Testimony of Tenicka Boyd Delivered on Tuesday, February 3, 2015 at the Elementary & Secondary Education Budget Hearing
Thank you Chairman Flanagan and Nolan for giving me an opportunity to speak today. My name is Tenicka Boyd and I am public school parent and the Director of Organizing for StudentsFirstNY.
StudentsFirstNY is New York's leading voice for students. As part of our community organizing efforts, we have talked to over 300,000 New Yorkers in predominately low-income communities and communities of color who are deeply concerned with the lack of quality schools and quality teachers available to their children.
I am here, not only as a New York City district school parent, but also as someone who talks to parents each and every day. And I not only support the Governor’s Opportunity Agenda, I believe it is something that many parents, in the communities that we serve, strongly support.
I want to open up with the real story of education in New York.
Have you ever heard a 16 year old that reads at a 3rd grade reading level? I had a high school student who came to our office because he was terrified that he might not graduate and be able to read like “a senior.” He, a young Black male, from a family who also graduated from this New York City high school, told me about low expectations, poor quality lessons, and countless stories of years of inadequate teaching. All he ever wanted he told me was to “read like the kids in Westchester.”
And we talk to kids like this, in Brooklyn, each and every day.
There are, in New York City alone, over 143,000 students legally zoned to historically and persistently failing schools. We have schools in New York City where less than 13% of Black males are graduating and can read on grade level. In 43% of all New York City middle schools, 90% of the children are failing. 114 high schools in New York City are producing students who, if they do graduate, have to take years of remedial coursework because they are often times years behind. In districts like Brownsville, a historically Black community in Brooklyn, there is not a single district elementary school that has educated more than 20% of its kids to read at grade level.
That is criminal.
"New York spends more per pupil than any other state and double the national average, and yet we still fail to give students in Brownsville quality teachers who are supported and have the proper tools to succeed."
We’ve heard from Mike Mulgrew and Karen Magee – teacher union leaders who say the Governor has gone too far. It’s the job of union leaders to protect their lowest performing members. I get it, but the teachers union is a special interest and cannot parade around like they are putting the interests of students first.
In a City with failing schools, in many of the communities that serve our students, it is outlandish to think the Governor is going too far. It is outlandish to think, when the outcomes for many of these children is prison or teen pregnancy that this is a war on teachers. This isn’t a war on teachers. This is a fight for students. This is a fight for an education that can open the gateway to opportunity.
When students in high poverty communities are three times as likely to be taught by an unsatisfactory teacher than a student in a low poverty community, this is a fight for equity.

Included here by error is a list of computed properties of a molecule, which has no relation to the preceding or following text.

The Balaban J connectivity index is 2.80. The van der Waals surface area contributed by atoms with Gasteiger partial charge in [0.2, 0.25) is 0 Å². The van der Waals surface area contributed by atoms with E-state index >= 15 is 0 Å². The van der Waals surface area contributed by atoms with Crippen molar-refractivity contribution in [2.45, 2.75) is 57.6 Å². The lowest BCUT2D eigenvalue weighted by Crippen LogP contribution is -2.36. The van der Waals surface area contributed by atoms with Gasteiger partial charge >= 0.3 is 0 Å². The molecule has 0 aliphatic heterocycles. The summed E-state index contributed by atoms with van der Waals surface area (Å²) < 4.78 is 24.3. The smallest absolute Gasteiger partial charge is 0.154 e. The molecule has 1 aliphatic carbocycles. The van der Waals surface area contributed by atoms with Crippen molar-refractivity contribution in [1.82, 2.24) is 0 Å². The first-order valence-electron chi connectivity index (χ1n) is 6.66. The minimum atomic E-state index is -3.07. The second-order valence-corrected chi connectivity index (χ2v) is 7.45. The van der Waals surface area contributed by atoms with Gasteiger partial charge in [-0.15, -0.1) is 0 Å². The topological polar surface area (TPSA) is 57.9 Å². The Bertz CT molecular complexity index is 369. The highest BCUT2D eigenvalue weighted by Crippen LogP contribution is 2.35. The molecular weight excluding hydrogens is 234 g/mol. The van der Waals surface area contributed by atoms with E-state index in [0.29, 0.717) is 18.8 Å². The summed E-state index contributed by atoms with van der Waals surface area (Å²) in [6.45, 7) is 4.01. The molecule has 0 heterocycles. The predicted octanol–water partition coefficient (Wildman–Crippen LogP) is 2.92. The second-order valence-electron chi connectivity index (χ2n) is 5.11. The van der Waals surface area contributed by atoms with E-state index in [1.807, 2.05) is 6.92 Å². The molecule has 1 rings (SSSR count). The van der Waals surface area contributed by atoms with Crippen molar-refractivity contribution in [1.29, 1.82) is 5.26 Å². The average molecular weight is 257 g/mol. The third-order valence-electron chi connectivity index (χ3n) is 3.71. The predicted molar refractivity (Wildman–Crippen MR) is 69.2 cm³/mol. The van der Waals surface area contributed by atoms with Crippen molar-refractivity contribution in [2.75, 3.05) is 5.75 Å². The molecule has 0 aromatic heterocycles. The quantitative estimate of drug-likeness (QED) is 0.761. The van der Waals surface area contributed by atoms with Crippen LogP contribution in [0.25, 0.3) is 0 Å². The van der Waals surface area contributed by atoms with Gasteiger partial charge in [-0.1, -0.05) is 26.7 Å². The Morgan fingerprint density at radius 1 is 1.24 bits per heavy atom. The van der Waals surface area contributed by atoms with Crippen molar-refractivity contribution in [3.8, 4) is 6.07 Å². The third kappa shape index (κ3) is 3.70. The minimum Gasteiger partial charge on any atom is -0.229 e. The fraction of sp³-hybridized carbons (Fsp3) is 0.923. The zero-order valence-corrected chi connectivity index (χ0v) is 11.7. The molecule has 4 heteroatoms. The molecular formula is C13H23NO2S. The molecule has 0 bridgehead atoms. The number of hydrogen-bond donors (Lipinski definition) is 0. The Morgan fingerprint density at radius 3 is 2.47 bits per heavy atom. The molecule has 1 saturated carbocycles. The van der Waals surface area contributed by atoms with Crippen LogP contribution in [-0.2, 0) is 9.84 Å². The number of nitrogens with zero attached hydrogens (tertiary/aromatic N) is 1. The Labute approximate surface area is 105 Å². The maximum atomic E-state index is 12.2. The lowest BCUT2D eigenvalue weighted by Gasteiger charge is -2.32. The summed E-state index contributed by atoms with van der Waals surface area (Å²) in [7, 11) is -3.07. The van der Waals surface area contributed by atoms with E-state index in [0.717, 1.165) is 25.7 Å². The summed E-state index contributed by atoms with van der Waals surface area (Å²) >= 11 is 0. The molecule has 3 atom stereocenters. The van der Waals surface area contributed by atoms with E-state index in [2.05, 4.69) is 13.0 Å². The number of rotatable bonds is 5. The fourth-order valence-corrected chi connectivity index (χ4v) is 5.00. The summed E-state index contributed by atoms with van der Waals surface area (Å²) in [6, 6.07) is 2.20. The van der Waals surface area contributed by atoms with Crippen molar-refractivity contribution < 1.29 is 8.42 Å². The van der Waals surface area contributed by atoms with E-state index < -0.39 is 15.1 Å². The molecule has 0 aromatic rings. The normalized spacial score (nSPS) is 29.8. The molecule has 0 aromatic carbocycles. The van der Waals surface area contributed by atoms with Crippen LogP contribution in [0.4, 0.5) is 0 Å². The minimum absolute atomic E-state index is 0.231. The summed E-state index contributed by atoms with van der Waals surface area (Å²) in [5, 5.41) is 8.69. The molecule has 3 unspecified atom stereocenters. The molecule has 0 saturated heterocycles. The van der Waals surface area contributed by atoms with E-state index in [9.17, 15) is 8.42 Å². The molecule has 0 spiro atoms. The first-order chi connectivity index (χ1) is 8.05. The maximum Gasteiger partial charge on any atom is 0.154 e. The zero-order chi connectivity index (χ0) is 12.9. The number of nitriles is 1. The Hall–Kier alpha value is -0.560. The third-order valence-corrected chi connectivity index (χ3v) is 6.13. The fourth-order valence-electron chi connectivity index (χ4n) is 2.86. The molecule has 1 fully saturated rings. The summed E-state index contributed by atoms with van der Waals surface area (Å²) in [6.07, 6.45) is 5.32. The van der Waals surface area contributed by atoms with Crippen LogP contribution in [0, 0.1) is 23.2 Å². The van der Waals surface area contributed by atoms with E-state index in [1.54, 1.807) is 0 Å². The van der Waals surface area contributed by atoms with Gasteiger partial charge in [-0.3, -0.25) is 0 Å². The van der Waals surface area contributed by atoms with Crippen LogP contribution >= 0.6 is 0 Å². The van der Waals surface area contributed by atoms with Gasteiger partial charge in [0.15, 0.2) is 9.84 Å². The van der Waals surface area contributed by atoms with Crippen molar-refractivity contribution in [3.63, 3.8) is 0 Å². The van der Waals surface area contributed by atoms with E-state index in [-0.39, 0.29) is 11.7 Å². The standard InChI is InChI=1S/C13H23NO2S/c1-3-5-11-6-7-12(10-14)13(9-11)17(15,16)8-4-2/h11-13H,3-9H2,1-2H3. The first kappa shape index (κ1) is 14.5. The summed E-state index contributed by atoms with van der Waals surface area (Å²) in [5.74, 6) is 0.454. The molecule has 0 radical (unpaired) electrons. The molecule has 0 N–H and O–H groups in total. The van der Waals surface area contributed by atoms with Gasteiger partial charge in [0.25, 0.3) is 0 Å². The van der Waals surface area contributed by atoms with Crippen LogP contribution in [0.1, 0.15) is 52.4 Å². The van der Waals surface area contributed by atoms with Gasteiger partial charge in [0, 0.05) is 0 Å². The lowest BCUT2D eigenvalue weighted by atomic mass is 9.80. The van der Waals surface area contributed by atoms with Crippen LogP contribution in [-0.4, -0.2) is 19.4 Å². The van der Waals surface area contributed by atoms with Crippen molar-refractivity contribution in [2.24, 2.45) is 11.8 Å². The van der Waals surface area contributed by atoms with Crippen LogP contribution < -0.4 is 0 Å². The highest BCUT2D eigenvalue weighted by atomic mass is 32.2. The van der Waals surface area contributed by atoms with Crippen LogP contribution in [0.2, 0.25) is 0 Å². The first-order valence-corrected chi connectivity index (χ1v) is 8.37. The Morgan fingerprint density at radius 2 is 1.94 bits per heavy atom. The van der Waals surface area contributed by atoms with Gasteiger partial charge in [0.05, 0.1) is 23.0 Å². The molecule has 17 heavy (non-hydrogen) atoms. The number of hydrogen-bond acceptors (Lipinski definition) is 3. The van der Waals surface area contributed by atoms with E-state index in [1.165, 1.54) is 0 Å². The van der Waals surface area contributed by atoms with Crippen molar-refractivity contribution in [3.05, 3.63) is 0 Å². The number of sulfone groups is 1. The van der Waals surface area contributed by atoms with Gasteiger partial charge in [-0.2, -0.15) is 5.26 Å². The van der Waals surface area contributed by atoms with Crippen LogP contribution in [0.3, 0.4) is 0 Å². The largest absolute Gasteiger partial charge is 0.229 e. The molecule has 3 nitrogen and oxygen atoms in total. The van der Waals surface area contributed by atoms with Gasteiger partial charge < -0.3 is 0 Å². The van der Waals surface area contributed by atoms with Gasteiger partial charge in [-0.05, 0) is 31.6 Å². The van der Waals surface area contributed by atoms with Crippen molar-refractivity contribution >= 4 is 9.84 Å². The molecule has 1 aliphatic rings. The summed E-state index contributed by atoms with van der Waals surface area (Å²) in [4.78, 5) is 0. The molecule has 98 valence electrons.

This is the real story that parents like me, parents like AU, and the parents I talk to each and every day have to face. Not the same tired story that we hear day in and day out from the teachers union that uses money and history of influence to have us believe that the students are too hungry, too tired, and too misbehaved to pay attention in class, to pass an exam, or to read or write at grade level.
Not only are we in a crisis, we have failed generations of students and their parents, with policies that have sought to provide more comfort for the adults than quality education for the students.
What we know is that a quality teacher is the biggest in-school predicator of a child’s success. More important than the amount of money we spend and more important than the number of kids in a classroom. We know that students who are consistently assigned to high quality teachers have a higher chance of going to college, and earn a higher salary.
Yet we have schools with the highest number of minority children, with the highest rates of poverty, and with the lowest college readiness rates, with the most undesirable teachers.
The governor’s plan will fix that. Governor Cuomo’s plan wants to ensure that our highest need students get the very best teachers. He wants to ensure that no student, in any part of this state, is taught by two unsatisfactory teachers in a row. The governor is seeking to incentivize our already great teachers to ensure they stay in the system longer and in communities that need them the most.
For far too long we have all succumbed to this notion that more money will save us. When the truth is, more money has not led to better results. We need to hold the adults in this system accountable for the failure to educate our students.
I strongly encourage you to take this testimony into account when you are making decisions on the education of our students. I hope as an elected body, with the desire to stand up for what’s right, you really put students first by supporting wholeheartedly the Governor’s plan.